Homemade Skyline Chili


If I could only eat one food for the rest of my life, I would probably choose Skyline. 
If you've never heard of this, then you have to try it! Skyline is "Cincinnati Style Chili." It's very different than traditional chili. It's got a unique flavor, because it contains cinnamon and cocoa powder. It's good on hot dogs and french fries, but served on top of spaghetti noodles is my favorite way.
There are frozen Skyline meals available at some stores, but they're not nearly as good as the restaurants. Since I'm never in Ohio, I knew I needed to find a copy-cat recipe to get my fill. I can't remember what website I got this one from, but I tried it once and fell in love.
This tastes almost exactly like what you'll find in the restaurant. I think even if they brought a skyline restaurant to Tennessee, I'd still make this, because it's just that good.

Homemade Skyline Chili
Printable 4x6 recipe card available here.

·         2 lbs. RAW Ground Beef
·         2 med. onions
·         2 tsp. minced garlic
·         4 cups beef stock
·         2 8 oz. cans tomato sauce
·         2 tsp. worcestershire sauce
·         2 tbsp. apple cider vinegar
·         2-3 tbsp. chili powder
·         2¾ tbsp. unsweetened cocoa
·         1 tsp ground cinnamon
·         1 tsp. ground cumin
·         ½ tsp. salt
·         ¼ tsp. allspice
·         ¼ tsp. ground cayenne
·         ¼ tsp. ground cloves
·         1 bayleaf
·         1 tbsp. dark brown sugar

Cut your onion and garlic, and puree in a food processor.
I don't use as much onion in the recipe as it calls for. I just really can't taste it, so I usually get one large onion and use half in the skyline and use the other half on top.As for garlic, I usually use minced garlic from a jar, but had fresh garlic on hand, so used it instead. It really didn't make any difference, so just use what you've got.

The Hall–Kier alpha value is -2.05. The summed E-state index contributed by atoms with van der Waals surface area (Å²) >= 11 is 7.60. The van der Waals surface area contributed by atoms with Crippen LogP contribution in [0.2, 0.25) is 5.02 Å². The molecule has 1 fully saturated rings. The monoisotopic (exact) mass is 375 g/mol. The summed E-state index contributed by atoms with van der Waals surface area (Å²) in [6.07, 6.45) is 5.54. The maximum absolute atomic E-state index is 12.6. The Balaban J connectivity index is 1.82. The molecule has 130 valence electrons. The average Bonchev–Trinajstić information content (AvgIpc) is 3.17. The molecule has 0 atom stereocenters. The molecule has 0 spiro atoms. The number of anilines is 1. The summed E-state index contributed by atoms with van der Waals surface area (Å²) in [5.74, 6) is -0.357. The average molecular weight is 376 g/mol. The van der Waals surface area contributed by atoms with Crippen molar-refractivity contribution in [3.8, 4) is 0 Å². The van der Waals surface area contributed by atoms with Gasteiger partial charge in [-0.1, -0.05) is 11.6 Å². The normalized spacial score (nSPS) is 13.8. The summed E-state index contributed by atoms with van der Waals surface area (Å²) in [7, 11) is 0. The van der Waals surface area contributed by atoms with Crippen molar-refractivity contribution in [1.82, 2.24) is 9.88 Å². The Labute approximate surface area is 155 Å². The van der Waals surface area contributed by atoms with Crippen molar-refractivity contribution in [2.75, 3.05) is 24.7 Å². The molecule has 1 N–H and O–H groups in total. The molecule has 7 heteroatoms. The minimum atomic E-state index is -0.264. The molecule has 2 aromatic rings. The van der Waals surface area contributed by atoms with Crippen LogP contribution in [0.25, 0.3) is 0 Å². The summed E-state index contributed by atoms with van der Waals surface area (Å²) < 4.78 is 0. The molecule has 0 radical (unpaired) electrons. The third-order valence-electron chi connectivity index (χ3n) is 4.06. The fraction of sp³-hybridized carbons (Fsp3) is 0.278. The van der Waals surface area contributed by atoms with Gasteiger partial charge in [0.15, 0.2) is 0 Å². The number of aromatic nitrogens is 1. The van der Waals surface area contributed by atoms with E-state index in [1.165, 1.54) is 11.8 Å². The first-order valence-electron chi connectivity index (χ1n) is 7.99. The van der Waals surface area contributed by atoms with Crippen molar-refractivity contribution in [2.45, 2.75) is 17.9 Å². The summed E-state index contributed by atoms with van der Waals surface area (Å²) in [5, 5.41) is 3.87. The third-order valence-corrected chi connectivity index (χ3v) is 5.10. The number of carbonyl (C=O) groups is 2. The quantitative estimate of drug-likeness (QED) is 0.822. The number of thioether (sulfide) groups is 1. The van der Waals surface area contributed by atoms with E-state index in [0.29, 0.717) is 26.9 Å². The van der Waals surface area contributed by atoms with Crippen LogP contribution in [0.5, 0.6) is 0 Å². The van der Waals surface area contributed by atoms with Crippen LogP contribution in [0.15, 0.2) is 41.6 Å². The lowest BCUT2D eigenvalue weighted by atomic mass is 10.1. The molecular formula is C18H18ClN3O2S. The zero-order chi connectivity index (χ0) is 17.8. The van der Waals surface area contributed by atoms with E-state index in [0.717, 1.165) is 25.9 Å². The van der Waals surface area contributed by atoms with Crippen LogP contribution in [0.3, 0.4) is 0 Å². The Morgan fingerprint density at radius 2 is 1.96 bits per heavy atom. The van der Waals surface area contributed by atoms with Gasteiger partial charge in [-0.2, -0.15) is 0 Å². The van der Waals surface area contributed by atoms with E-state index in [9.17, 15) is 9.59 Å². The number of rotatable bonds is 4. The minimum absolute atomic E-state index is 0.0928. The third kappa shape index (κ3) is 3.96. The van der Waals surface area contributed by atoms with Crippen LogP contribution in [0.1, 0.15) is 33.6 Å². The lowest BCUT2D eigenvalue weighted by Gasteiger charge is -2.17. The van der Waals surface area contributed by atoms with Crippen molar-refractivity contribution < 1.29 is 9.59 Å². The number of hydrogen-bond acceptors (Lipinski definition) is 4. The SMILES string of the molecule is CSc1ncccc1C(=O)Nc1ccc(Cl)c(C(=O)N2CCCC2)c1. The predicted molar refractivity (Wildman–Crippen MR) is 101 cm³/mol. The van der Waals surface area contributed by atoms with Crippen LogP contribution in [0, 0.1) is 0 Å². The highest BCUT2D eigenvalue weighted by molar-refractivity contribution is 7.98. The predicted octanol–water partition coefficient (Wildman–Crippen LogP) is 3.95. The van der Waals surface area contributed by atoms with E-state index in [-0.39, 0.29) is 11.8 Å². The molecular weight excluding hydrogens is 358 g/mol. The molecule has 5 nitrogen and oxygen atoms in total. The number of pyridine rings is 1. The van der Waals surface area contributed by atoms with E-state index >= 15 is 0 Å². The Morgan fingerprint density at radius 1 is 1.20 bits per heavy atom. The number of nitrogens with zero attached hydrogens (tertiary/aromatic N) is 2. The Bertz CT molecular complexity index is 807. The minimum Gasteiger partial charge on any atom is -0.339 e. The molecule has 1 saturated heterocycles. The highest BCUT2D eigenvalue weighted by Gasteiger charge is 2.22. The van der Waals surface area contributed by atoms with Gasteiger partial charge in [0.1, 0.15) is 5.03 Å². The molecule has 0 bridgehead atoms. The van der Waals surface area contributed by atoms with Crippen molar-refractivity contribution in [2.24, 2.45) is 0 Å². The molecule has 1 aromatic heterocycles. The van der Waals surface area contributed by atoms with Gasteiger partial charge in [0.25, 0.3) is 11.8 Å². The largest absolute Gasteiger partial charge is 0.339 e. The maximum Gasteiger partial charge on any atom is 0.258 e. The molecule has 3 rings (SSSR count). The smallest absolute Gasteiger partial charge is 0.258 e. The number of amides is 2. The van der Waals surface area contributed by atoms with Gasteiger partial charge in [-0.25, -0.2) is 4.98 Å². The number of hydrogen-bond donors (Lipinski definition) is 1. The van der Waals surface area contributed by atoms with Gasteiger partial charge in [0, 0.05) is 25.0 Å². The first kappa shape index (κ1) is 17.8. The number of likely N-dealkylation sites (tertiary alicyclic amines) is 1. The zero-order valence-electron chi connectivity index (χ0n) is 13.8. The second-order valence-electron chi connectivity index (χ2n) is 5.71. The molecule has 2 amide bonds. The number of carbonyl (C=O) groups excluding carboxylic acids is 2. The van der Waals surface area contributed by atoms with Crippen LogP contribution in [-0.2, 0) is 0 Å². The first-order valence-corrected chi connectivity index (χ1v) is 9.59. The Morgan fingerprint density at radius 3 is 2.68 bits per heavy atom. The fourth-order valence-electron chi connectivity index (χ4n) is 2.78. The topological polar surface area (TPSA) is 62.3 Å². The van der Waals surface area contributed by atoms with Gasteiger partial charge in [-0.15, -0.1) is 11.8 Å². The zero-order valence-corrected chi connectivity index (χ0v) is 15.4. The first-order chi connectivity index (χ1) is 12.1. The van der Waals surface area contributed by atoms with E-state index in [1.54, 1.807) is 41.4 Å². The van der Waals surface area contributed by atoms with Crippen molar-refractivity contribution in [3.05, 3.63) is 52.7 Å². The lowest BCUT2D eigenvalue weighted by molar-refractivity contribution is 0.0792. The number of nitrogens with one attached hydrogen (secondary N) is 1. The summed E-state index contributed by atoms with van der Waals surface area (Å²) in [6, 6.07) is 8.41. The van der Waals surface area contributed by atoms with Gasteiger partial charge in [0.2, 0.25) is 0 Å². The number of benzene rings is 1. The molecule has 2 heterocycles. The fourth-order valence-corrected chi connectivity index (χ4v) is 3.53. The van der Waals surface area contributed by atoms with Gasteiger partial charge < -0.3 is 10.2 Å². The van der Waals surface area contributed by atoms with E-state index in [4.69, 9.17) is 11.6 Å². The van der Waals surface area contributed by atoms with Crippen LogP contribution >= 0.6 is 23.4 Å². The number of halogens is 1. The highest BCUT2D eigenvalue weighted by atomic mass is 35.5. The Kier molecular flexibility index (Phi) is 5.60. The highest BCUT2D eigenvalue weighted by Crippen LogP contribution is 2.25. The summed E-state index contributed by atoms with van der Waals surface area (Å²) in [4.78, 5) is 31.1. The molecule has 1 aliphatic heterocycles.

Once you've pureed your onion and garlic, cook in a large stock pot with a little bit of oil until the liquid evaporates.
Then add in your beef stock, and bring to a boil.
Add your raw meat and whisk to break it up. You want it as small as possible. This type of chili is very thin, so you want all the chunks broken up as much as you can get them.
After you've broken the meat up you'll add in the rest of your ingredients.
Something I do to save a bit of time since I make this fairly often is to measure out the dry ingredients for multiple batches at once. Then I just have to dump one bag of stuff in the pot, instead of measuring out a million different teaspoons of spices.

Reduce heat and let simmer for at least one hour.
It's a pretty gross brown color when you start cooking it all, but it smells good, and tastes amazing once it's done.

I prefer a 4-way bowl, which is the chili served on spaghetti noodles topped with onions, cheese, and oyster crackers. Some people like it with kidney beans as well, but I like it better without.

I usually cut the recipe in half, because it makes a lot for just 2 people. Sometimes I make the whole batch and the leftovers freeze great, it usually just depends on how much freezer space I have.

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